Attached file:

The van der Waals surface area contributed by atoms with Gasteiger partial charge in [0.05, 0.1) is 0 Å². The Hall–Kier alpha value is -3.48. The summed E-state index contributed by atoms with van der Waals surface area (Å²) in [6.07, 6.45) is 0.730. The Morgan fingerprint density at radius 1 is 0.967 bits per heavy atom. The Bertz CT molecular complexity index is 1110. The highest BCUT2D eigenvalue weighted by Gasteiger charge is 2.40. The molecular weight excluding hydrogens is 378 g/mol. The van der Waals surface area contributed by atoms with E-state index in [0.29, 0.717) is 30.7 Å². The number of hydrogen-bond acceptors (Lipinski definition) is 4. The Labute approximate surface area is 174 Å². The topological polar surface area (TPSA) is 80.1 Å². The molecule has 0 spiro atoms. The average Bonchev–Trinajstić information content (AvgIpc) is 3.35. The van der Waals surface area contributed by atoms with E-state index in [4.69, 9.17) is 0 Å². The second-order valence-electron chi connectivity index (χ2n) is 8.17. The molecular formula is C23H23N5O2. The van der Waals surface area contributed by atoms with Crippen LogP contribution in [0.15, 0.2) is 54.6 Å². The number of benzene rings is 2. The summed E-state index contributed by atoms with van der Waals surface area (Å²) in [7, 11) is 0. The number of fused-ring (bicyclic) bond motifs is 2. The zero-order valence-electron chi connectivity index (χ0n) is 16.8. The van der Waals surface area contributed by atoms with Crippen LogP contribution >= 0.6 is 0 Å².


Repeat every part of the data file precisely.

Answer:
The van der Waals surface area contributed by atoms with Gasteiger partial charge in [0.05, 0.1) is 0 Å². The Hall–Kier alpha value is -3.48. The summed E-state index contributed by atoms with van der Waals surface area (Å²) in [6.07, 6.45) is 0.730. The Morgan fingerprint density at radius 1 is 0.967 bits per heavy atom. The Bertz CT molecular complexity index is 1110. The highest BCUT2D eigenvalue weighted by Gasteiger charge is 2.40. The molecular weight excluding hydrogens is 378 g/mol. The van der Waals surface area contributed by atoms with E-state index in [0.29, 0.717) is 30.7 Å². The number of hydrogen-bond acceptors (Lipinski definition) is 4. The Labute approximate surface area is 174 Å². The topological polar surface area (TPSA) is 80.1 Å². The molecule has 0 spiro atoms. The average Bonchev–Trinajstić information content (AvgIpc) is 3.35. The van der Waals surface area contributed by atoms with E-state index in [4.69, 9.17) is 0 Å². The second-order valence-electron chi connectivity index (χ2n) is 8.17. The molecular formula is C23H23N5O2. The van der Waals surface area contributed by atoms with Crippen LogP contribution in [0.15, 0.2) is 54.6 Å². The number of benzene rings is 2. The summed E-state index contributed by atoms with van der Waals surface area (Å²) in [7, 11) is 0. The number of fused-ring (bicyclic) bond motifs is 2. The zero-order valence-electron chi connectivity index (χ0n) is 16.8. The van der Waals surface area contributed by atoms with Crippen LogP contribution >= 0.6 is 0 Å².